Senate Finance Dems demand IRS answers about high-income non-filers. Following last week’s Treasury Inspector General for Tax Administration report that the IRS did not pursue high-income people who failed to file tax returns, Senate Finance Committee Democrats want to know why. They asked Commissioner Charles Rettig why the agency did not fully audit the non-filers; whether and how the IRS has increased collections from high-income non-filers since 2016; what resources the IRS needs to complete such audits; and why the IRS is unwilling to assign a senior manager to address the issue.
In Tennessee… The House Finance committee wants to cut spending and create a $100 million sales tax holiday this summer to encourage residents to buy school supplies, eat out at restaurants, or buy cars. Meanwhile, the Nashville city council approved a 34 percent property tax hike, the largest in its history and the first increase since 2012. Schools and the police would receive increased funding.
In San Francisco: An “Overpaid Executive Tax?” City residents will vote on the ballot measure in November. Companies with at least $1.17 million in annual gross receipts would pay a 0.1 percent tax if their highest paid employee makes 100 to 200 times the city’s median wage. The tax increases to 1 percent of gross receipts if the top-paid executive earns 1,000 times the median. The tax would take effect in 2022.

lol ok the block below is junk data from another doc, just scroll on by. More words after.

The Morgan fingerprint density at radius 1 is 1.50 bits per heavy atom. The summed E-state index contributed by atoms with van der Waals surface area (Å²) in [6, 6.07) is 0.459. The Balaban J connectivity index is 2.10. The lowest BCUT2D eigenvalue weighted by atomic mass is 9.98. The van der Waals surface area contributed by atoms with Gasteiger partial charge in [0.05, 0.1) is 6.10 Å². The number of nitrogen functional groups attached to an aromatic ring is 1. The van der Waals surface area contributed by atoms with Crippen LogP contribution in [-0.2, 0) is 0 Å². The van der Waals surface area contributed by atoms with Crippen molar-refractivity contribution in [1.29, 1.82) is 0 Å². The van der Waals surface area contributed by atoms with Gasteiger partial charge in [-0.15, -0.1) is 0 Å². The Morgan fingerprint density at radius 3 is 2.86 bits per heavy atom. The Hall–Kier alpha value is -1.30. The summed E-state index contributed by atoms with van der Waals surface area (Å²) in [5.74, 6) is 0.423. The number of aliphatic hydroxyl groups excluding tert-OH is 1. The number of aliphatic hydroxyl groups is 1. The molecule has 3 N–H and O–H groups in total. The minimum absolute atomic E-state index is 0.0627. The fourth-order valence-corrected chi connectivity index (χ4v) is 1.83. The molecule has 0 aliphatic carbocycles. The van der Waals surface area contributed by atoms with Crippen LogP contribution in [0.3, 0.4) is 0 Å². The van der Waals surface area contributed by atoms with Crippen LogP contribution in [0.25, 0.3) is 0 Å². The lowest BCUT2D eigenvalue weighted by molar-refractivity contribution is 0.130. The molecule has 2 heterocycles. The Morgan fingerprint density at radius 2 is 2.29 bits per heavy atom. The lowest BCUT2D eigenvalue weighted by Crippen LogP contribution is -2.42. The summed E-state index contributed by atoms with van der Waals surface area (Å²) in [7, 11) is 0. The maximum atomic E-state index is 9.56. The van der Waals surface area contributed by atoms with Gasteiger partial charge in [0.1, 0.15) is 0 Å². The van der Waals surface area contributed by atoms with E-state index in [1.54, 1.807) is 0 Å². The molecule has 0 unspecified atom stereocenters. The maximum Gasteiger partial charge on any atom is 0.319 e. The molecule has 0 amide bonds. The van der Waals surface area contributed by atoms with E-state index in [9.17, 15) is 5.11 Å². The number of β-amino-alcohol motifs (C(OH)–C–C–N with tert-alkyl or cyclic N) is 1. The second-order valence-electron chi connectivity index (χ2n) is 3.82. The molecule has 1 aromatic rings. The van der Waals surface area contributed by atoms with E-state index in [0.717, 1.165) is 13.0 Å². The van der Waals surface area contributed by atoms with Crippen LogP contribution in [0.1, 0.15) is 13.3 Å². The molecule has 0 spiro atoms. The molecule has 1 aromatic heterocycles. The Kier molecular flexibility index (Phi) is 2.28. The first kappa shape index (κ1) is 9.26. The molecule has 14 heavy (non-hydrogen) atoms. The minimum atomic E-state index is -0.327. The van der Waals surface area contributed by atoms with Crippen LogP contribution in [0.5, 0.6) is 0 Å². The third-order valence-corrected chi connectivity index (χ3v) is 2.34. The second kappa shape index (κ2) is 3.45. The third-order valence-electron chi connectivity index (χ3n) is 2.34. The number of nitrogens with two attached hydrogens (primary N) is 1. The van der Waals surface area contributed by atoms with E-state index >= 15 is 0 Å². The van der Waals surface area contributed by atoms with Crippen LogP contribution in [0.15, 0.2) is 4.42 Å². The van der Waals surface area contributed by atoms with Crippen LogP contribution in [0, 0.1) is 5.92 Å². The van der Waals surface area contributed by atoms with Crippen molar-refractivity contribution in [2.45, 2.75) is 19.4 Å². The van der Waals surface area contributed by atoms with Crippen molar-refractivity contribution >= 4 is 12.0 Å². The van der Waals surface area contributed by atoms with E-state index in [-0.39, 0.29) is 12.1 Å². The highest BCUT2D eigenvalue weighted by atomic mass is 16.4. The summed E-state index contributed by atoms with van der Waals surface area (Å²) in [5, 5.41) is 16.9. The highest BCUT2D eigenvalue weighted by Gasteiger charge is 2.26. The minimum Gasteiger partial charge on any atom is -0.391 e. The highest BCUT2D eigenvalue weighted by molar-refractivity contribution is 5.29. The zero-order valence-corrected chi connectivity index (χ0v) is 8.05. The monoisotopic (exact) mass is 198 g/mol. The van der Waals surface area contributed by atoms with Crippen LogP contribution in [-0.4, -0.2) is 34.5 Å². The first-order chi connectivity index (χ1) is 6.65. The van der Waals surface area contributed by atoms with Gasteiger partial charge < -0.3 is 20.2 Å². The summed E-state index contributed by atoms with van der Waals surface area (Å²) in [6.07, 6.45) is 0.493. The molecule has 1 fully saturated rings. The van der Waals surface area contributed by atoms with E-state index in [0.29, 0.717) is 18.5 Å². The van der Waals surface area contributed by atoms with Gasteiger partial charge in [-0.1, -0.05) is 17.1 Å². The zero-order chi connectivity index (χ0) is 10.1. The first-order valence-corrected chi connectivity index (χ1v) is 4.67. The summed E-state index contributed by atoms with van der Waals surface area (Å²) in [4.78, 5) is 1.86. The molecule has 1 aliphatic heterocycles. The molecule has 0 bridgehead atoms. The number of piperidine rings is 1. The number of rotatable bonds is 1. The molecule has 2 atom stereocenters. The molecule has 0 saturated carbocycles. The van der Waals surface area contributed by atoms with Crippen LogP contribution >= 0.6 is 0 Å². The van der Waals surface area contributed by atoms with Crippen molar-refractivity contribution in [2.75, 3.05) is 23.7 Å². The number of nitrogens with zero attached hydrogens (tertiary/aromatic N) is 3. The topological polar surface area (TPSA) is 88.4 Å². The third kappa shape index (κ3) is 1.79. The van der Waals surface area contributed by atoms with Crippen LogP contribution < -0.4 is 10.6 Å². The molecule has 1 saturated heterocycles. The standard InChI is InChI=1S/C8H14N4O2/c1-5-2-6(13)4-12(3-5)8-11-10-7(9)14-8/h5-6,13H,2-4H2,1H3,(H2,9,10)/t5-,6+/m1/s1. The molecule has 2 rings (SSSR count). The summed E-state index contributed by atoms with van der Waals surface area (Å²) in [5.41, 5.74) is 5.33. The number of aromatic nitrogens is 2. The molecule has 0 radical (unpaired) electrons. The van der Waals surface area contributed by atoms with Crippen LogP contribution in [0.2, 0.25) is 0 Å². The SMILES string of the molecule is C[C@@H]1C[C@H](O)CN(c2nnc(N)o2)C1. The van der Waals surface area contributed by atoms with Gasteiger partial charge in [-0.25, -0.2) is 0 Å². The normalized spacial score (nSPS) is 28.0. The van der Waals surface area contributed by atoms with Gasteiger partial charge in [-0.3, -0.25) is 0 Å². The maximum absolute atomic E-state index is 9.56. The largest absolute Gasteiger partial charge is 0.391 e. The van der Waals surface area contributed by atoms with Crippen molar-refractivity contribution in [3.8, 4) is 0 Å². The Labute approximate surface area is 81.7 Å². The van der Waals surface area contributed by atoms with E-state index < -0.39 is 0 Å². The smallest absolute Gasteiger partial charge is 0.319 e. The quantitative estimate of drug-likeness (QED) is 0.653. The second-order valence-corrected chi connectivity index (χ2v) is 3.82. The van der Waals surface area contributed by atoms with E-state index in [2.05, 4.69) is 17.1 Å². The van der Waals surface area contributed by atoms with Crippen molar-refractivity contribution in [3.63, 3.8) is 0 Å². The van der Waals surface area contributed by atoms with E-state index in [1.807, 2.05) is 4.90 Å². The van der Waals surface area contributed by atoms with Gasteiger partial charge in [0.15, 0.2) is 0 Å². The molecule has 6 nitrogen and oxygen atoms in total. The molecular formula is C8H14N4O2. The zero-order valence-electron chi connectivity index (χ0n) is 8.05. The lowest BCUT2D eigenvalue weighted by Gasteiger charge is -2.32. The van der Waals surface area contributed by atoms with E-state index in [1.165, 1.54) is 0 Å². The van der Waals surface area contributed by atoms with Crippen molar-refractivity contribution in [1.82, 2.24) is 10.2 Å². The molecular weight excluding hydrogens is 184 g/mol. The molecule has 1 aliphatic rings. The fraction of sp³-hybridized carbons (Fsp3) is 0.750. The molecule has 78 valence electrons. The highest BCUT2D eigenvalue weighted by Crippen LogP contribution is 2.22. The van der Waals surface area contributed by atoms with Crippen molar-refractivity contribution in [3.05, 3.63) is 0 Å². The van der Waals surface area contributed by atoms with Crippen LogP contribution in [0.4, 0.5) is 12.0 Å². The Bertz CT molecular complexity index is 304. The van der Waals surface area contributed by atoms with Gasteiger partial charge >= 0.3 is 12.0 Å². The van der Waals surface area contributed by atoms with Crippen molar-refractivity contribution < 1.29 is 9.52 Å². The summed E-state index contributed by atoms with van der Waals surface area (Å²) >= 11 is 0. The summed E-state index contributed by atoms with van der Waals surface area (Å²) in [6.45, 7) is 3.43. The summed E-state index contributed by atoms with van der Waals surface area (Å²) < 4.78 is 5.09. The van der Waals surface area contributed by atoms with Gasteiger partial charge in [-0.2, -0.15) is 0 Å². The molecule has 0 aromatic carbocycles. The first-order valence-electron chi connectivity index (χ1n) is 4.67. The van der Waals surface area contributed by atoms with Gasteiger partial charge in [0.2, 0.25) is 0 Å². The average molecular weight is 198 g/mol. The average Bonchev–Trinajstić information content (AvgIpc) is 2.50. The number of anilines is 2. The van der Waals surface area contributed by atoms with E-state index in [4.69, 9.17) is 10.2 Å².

IRS outlines changes to health care spending available under CARES Act. Agency guidance says the CARES Act allows high deductible health plans to temporarily cover telehealth and other remote care services with a small or no deductible. The CARES Act also allows various tax-advantaged accounts to reimburse menstrual care products as qualified medical expenses.
H&R Block quits Free File. Politico reports that tax prep firm will drop out of the Free File Alliance—a web-based service that allows low-income households to file federal income taxes at no cost. The program became controversial after ProPublica reported that firms were hiding the program from on-line consumers and instead steering them to paid products. Block will quit the program at the end of this filing season. No word on whether the other commercial software firms will follow suit.
And the US quits digital services talks. Treasury Secretary Steven Mnuchin has dropped out of multilateral talks aimed at setting uniform cross-border digital tax rules. US Trade Representative Robert Lighthizer confirmed the move yesterday but told the House Ways & Means Committee there is still “room for a negotiated settlement.” In recent weeks, President Trump has threatened new tariffs on countries that impose digital taxes, which hit US tech firms especially hard.
There’s still time to register for this morning’s 10th Annual IRS/TPC Research Conference on Tax Administration. The IRS and TPC are hosting their annual conference on tax administration research today. Researchers from the IRS, other government agencies, academia, and private organizations will discuss new analyses seeking to make tax administration as effective as possible. The virtual conference begins at 9:30 am Eastern. Register here.
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